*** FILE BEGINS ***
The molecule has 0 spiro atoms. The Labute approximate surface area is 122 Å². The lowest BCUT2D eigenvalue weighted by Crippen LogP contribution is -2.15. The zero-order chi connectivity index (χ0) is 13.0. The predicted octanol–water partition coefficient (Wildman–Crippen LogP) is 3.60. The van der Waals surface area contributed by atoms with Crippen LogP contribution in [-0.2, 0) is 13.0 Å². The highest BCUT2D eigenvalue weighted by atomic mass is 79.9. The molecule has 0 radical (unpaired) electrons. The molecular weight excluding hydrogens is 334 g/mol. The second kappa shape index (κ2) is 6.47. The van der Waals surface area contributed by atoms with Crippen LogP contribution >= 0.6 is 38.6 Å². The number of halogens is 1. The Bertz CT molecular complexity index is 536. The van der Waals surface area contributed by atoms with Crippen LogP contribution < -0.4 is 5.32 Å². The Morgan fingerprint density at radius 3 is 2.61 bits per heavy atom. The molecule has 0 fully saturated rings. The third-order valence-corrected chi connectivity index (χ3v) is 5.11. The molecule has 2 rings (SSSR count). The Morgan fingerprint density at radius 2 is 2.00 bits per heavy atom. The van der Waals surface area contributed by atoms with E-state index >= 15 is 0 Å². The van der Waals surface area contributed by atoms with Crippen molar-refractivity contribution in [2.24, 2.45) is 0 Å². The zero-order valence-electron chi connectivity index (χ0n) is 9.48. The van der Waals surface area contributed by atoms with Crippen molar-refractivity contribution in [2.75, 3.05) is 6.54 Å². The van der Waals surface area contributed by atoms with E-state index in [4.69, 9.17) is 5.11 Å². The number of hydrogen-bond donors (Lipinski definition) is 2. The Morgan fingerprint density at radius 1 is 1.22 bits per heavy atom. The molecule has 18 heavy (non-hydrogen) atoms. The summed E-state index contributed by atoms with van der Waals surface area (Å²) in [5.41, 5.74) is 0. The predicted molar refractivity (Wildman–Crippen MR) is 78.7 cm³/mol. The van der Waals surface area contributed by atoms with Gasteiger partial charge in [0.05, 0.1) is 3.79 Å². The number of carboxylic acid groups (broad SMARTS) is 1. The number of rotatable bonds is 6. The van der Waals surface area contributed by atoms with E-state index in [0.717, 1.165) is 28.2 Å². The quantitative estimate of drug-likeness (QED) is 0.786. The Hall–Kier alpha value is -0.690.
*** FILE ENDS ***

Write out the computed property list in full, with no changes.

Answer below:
The molecule has 0 spiro atoms. The Labute approximate surface area is 122 Å². The lowest BCUT2D eigenvalue weighted by Crippen LogP contribution is -2.15. The zero-order chi connectivity index (χ0) is 13.0. The predicted octanol–water partition coefficient (Wildman–Crippen LogP) is 3.60. The van der Waals surface area contributed by atoms with Crippen LogP contribution in [-0.2, 0) is 13.0 Å². The highest BCUT2D eigenvalue weighted by atomic mass is 79.9. The molecule has 0 radical (unpaired) electrons. The molecular weight excluding hydrogens is 334 g/mol. The second kappa shape index (κ2) is 6.47. The van der Waals surface area contributed by atoms with Crippen LogP contribution >= 0.6 is 38.6 Å². The number of halogens is 1. The Bertz CT molecular complexity index is 536. The van der Waals surface area contributed by atoms with Crippen LogP contribution < -0.4 is 5.32 Å². The Morgan fingerprint density at radius 3 is 2.61 bits per heavy atom. The molecule has 0 fully saturated rings. The third-order valence-corrected chi connectivity index (χ3v) is 5.11. The molecule has 2 rings (SSSR count). The Morgan fingerprint density at radius 2 is 2.00 bits per heavy atom. The van der Waals surface area contributed by atoms with E-state index >= 15 is 0 Å². The van der Waals surface area contributed by atoms with Crippen molar-refractivity contribution in [2.24, 2.45) is 0 Å². The zero-order valence-electron chi connectivity index (χ0n) is 9.48. The van der Waals surface area contributed by atoms with Crippen molar-refractivity contribution in [2.75, 3.05) is 6.54 Å². The van der Waals surface area contributed by atoms with E-state index in [4.69, 9.17) is 5.11 Å². The number of hydrogen-bond donors (Lipinski definition) is 2. The Morgan fingerprint density at radius 1 is 1.22 bits per heavy atom. The molecule has 18 heavy (non-hydrogen) atoms. The summed E-state index contributed by atoms with van der Waals surface area (Å²) in [5.41, 5.74) is 0. The predicted molar refractivity (Wildman–Crippen MR) is 78.7 cm³/mol. The van der Waals surface area contributed by atoms with Gasteiger partial charge in [0.05, 0.1) is 3.79 Å². The number of carboxylic acid groups (broad SMARTS) is 1. The number of rotatable bonds is 6. The van der Waals surface area contributed by atoms with E-state index in [0.717, 1.165) is 28.2 Å². The quantitative estimate of drug-likeness (QED) is 0.786. The Hall–Kier alpha value is -0.690.